The first thing that I noticed about Match Point was how neatly Woody Allen lifts right out of New York and into London. ("And, playing the Hudson River, the Thames.") There's a slightly different flavor to the proceedings, but the familiar pieces are there, the well-observed verbal slights, the bourgeois fatuousness, and of course the deeply pathetic quality of the scheming, infatuated man, who I haven't seen portrayed this well since Michael Caine in Hannah and Her Sisters.
The plot's similiarity to Crimes and Misdemeanors, one of Allen's greatest films, has been commented on a lot, but I think it's a significant change that both the husband and the other woman are written as outsiders this time around. Nola and Chris are both users, in a sense, but Chris is better at it, or has been more lucky. The mother (the excellent Penelope Wilton, last seen as Shaun's mom in Shaun of the Dead) approves of him. As a male, the fact that Chris is a relentless, if studiously passive-aggressive, social climber is not a liability for him the way it is for Nola. It's also significant that Chris never really seems to struggle too deeply with the question of whether to commit murder the way that Martin Landau's Judah did in C&M. Once it becomes clear to Chris that his lifestyle is threatened by Nola, it's more just a question of when and how.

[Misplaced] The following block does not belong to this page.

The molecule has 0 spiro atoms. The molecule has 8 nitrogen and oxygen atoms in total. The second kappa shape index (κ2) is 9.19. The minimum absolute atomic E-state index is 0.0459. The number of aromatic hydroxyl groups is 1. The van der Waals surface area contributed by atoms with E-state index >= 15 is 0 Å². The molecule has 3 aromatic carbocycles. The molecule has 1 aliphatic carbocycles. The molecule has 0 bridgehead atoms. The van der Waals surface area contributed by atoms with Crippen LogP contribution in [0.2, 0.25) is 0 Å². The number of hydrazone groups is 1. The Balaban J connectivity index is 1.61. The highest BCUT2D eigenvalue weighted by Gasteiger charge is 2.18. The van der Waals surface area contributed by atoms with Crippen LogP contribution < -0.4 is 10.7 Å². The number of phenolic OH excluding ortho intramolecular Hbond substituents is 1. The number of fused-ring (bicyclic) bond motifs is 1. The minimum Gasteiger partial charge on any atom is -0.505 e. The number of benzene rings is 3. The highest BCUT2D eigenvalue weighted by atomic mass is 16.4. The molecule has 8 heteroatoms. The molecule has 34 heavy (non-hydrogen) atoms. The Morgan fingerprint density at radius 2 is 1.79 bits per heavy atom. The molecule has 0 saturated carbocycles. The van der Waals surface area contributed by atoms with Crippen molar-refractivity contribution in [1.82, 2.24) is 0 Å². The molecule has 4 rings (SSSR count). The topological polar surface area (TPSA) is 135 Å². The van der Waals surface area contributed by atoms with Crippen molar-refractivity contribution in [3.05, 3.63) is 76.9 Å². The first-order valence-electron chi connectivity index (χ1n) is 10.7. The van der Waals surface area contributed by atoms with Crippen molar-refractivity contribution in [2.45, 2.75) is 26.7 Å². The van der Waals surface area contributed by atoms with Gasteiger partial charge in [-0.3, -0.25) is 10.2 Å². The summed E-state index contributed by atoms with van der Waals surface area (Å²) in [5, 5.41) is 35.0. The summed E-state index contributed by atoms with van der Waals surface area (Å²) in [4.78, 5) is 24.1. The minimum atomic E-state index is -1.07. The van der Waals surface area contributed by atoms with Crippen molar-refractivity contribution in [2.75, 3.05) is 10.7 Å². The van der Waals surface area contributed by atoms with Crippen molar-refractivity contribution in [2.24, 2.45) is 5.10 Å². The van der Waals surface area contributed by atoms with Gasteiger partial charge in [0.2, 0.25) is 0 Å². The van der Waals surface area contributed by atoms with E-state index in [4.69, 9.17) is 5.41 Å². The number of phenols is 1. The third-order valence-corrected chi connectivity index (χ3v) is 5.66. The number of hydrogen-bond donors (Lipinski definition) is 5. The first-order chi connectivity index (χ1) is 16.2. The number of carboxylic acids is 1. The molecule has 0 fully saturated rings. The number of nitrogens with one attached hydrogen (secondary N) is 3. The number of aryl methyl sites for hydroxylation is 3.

Allen sneaks some deft little gags into the film, which announce his presence both more subtly and effectively than any Hitchcockian cameo could have. The sequence where Chris fumbles to assemble the shotgun in the neighbor's apartment is a minor masterpiece of comic logic, and such an unmistakably Woody Allen moment that I could almost hear Benny Goodman's "Sing Sing Sing" playing off a scratchy phonograph in the background. (Also, from the moment it first becomes apparent that Chris intends to use a shotgun, of all things, I kept thinking of Orwell's Decline of the English Murder.)
Jonathan Rhys Myers and Emily Mortimer are both first-rate. James Nesbitt and Ewan Bremner as the murder investigators almost steal the movie with all of five minutes of screen time. At first I couldn't figure out whether Scarlett Johannsen was just doing a bad job acting, or doing a good job playing a woman doing a bad job fronting. Her performance didn't really gel until her post-audition drink with Chris, at which point she seemed to relax into the role, which makes sense given that 1) the character had had a few drinks and 2) could let her guard down as she confided in a fellow climber.
Anyway, I thought it was great work, if not exactly a return to form, from one of our greatest artists.
Scott Lemieux has a good review over at LGM.